6. When your query letter is the wrong length

The rules on how long your query letter should be are very simple: one page, single-spaced, and at the sweet spot of somewhere between 250 and 350 words. If your query letter is longer than this, you need to edit it down. If it is shorter, it is too short. If your query letter is too long or too short, an agent will think you haven’t bothered to follow the convention and they simply won’t read it.

7. Writing your query letter in the voice of your characters

Writing a query letter isn’t a craft exercise; it’s a marketing one. Don’t try to be cute by writing in the voice of one of your characters. Not only is this annoying and hugely distracting, the agent hasn’t read your book yet. They don’t know your characters, and they won’t care to hear their voices. It’s just silly. Avoid.

8. When your query letter is missing a hook

A query letter hook is the most critical part of your sales pitch. You need a great hook to get a literary agent to read on, fall in love and ultimately, champion you through the long and winding road to publication. You should be able to sum up your book’s concept or main idea in a single line. Sometimes called a tagline, logline, shoutline, premise, mission statement, or elevator pitch, the query letter hook is the singular fastest and most impactful way that you can communicate what your book is all about. If you can’t summarize in a single sentence what your book is all about, then you aren’t ready to query.

9. When it’s all summary, and no substance

A query letter is not a synopsis. One of the most common query letter mistakes I see is just: this happens and then this happens and then this happens…um, great. That’s a synopsis. But that’s not selling your story. Save the long, extensive plot exposition for your synopsis and instead, really think about substance of your story: where’s the heat? The conflict? The character arcs? What’s at stake? You don’t need every little detail or scene. This is particularly true for sci-fi and fantasy books, where world-building can take up unnecessary room in an already tight space.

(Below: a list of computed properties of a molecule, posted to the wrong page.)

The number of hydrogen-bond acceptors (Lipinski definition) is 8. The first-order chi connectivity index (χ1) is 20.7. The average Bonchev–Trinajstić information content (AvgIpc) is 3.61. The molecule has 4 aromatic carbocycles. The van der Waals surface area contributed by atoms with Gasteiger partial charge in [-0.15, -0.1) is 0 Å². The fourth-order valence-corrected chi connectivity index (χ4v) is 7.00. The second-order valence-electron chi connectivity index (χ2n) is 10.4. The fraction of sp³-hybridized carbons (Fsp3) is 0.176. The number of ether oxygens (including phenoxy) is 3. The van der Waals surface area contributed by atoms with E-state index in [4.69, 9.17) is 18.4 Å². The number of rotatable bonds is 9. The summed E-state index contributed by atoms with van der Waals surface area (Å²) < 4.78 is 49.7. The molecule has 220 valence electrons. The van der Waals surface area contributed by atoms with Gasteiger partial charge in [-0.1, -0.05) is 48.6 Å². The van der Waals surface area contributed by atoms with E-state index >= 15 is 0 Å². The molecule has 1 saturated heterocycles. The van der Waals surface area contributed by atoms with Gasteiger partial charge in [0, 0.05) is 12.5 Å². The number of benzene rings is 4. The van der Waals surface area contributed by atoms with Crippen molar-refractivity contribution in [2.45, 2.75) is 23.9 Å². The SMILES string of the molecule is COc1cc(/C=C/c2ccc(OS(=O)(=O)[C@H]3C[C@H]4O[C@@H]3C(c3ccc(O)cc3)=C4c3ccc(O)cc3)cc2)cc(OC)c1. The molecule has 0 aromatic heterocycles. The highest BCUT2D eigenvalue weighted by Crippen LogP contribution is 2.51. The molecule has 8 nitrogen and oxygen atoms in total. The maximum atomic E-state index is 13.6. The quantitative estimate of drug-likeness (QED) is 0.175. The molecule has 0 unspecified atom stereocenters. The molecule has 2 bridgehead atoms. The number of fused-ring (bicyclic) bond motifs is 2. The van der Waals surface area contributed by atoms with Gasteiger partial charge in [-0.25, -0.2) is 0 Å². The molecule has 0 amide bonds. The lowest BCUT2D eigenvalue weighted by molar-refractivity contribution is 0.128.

10. When it’s littered with mistakes

Since you’re a writer, there’s a basic expectation that you know how to spell and have a good grasp of grammar. Ensure your query letter is grammatically robust and error-free. Believe it or not, even a single typo could be enough to put an agent off. Why take that risk? Triple-check everything. And do it one more time after that. If you can, get a trusted eye or two on it. Again, ensure that the basics are covered.

11. When it’s vague

Your concept should be instantly clear, efficient, and succinct, while your language should be specific and straightforward. Bad writing is often vague, superfluous, and fails to tell its reader anything. And this isn’t just any old writing; this is marketing copy. Make it tight.

12. When it works too hard

Literary agents are smart. They know how to read and interpret query letters. There’s no need to spell out the story, or overexplain, or overstate your experience, or broadcast, or hammer home the message. It’s really off-putting and can come across like you think they’re stupid.

13. Bragging

Your query letter bio is the place to establish any credentials that show why you are the best person to write this specific book. It is not the place to name drop, or talk about how another agent or literary professional said they’d be crazy to miss out on signing you, or how you have more potential than a famous published author, or how you are more talented than a famous published author. These are just unfounded opinions. They won’t convince an agent of anything other than your arrogance. Besides, bragging is gross.

14. Subjectivity